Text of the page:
APRA tightens up on Interest Only Lending.
Who is APRA? They are the ‘Australian Prudential Regulation Authority’. Their primary role is to oversee lending institutions such as banks, credit unions etc. as well as insurance companies and most members of the superannuation industry. They are a prudent regulator who values themselves as a ‘protector’ of the financial-well being of the Australian community.
Since March 2017, APRA has put a limit on interest-only lending to 30 per cent of total new residential mortgage lending, put restrictions on interest-only lending on loan to value ratios (LVRs) above 80 per cent, and asked for strong scrutiny of interest-only loans at an LVR above 90 per cent.
What is interest only?
An interest only loan is a loan that the property owner pays only the interest, not any of the principal on. Generally this is a strategy used by investors rather than home owners as the interest is a tax-deduction whereas the principle isn’t. It also helps investors free up cash flow so they can hold more property.
Tip – If your loan is variable you have the ability to make unlimited additional repayments if and when you choose – something that is not often mentioned and gives the wrong impression no principal can be paid.
So what is the risk of interest only lending?
APRA chairman Wayne Byres said the higher proportion of interest-only lending was indicative of a “higher-risk profile”.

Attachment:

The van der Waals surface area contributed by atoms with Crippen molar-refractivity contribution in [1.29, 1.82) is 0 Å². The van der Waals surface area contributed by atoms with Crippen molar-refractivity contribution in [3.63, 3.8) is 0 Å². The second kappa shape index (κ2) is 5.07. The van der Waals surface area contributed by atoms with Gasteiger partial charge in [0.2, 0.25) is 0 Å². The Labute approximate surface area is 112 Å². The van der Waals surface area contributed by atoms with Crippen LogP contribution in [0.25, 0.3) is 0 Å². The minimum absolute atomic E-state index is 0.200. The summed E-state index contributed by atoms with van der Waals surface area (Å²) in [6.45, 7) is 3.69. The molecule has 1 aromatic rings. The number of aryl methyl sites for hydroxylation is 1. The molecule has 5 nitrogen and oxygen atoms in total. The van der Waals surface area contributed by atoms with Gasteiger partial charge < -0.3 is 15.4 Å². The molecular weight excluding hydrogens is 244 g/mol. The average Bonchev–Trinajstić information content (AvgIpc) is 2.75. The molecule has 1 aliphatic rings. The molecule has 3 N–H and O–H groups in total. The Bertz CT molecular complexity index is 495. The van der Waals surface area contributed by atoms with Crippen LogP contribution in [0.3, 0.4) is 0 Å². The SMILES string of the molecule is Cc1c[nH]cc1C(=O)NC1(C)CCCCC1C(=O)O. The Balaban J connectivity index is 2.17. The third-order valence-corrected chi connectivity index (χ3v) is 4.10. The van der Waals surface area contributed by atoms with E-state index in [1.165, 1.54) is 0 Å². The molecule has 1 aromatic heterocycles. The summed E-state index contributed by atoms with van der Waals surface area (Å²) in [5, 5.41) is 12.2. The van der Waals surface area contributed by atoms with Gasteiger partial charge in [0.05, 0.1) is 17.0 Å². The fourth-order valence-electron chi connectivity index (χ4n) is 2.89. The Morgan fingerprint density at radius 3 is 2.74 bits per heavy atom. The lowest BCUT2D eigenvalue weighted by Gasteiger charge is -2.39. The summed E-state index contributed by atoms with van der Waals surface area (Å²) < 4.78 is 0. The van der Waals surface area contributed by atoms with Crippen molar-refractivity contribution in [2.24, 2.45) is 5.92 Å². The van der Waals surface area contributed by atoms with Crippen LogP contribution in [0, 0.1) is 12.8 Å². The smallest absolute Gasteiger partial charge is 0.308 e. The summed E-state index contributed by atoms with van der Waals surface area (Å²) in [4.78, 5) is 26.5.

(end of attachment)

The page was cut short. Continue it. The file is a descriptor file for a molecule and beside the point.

The concern is that more home owners are applying for interest only lending due to affordability issues and so when the loan reverts to principal and interest they’ll really be in the poo. They’re also concerned that house prices will fall in value and the home owner could end up in negative equity.
They are concerns that interest only lending will encourage people to borrow more than they otherwise would. And that they are relying on capital appreciation rather than paying back the loan to make a ‘profit’.
* Source: Domain
What about giving consumers choice?
For some home buyers cash can be tight especially in the early years and while interest only lending isn’t ideal on your own home, it may be more favourable to give more repayment flexibility during the early years.
Others choose this method of repayment simply because they intend for the home to become an investment in the not so distant future. People are now moving house more frequently than they did in the past, which is a product of our fast-paced economy and global opportunities.
Home buyers should consider the risks and equally the merits of an interest only loan, given their individual circumstances and short to medium-term goals.
Our job is to have a conversation with our clients as part of the education process we provide, to ensure you are comfortable with your decision and understand the pro’s and con’s.
Sadly, it seems this decision is in the most part is now being made by APRA by forcing the hand of the banks to reduce the “perceived risk” and protect people from themselves. A bit of an overkill as one size certainly does not fit all.
If you have any concerns about this topic or have any questions, as always please get in touch with us.